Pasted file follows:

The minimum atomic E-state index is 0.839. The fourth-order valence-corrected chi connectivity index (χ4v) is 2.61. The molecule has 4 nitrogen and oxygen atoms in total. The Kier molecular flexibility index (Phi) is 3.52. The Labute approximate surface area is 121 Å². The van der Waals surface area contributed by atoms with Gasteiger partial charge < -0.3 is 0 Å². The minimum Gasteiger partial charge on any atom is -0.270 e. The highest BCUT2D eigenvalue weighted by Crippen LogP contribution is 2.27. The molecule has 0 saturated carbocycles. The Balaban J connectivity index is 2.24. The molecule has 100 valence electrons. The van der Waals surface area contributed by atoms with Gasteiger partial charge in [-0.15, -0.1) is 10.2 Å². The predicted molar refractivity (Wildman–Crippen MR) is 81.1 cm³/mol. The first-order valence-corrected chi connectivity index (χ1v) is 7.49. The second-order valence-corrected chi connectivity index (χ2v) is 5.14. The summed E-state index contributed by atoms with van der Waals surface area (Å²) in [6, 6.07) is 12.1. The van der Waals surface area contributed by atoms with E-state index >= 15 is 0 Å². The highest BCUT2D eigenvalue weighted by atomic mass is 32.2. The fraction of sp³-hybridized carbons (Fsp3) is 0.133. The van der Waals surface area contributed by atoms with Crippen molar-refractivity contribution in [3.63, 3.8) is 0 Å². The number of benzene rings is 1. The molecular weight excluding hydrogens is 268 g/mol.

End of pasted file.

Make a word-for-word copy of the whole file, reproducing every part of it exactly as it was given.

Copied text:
The minimum atomic E-state index is 0.839. The fourth-order valence-corrected chi connectivity index (χ4v) is 2.61. The molecule has 4 nitrogen and oxygen atoms in total. The Kier molecular flexibility index (Phi) is 3.52. The Labute approximate surface area is 121 Å². The van der Waals surface area contributed by atoms with Gasteiger partial charge < -0.3 is 0 Å². The minimum Gasteiger partial charge on any atom is -0.270 e. The highest BCUT2D eigenvalue weighted by Crippen LogP contribution is 2.27. The molecule has 0 saturated carbocycles. The Balaban J connectivity index is 2.24. The molecule has 100 valence electrons. The van der Waals surface area contributed by atoms with Gasteiger partial charge in [-0.15, -0.1) is 10.2 Å². The predicted molar refractivity (Wildman–Crippen MR) is 81.1 cm³/mol. The first-order valence-corrected chi connectivity index (χ1v) is 7.49. The second-order valence-corrected chi connectivity index (χ2v) is 5.14. The summed E-state index contributed by atoms with van der Waals surface area (Å²) in [6, 6.07) is 12.1. The van der Waals surface area contributed by atoms with E-state index >= 15 is 0 Å². The highest BCUT2D eigenvalue weighted by atomic mass is 32.2. The fraction of sp³-hybridized carbons (Fsp3) is 0.133. The van der Waals surface area contributed by atoms with Crippen molar-refractivity contribution in [3.63, 3.8) is 0 Å². The number of benzene rings is 1. The molecular weight excluding hydrogens is 268 g/mol.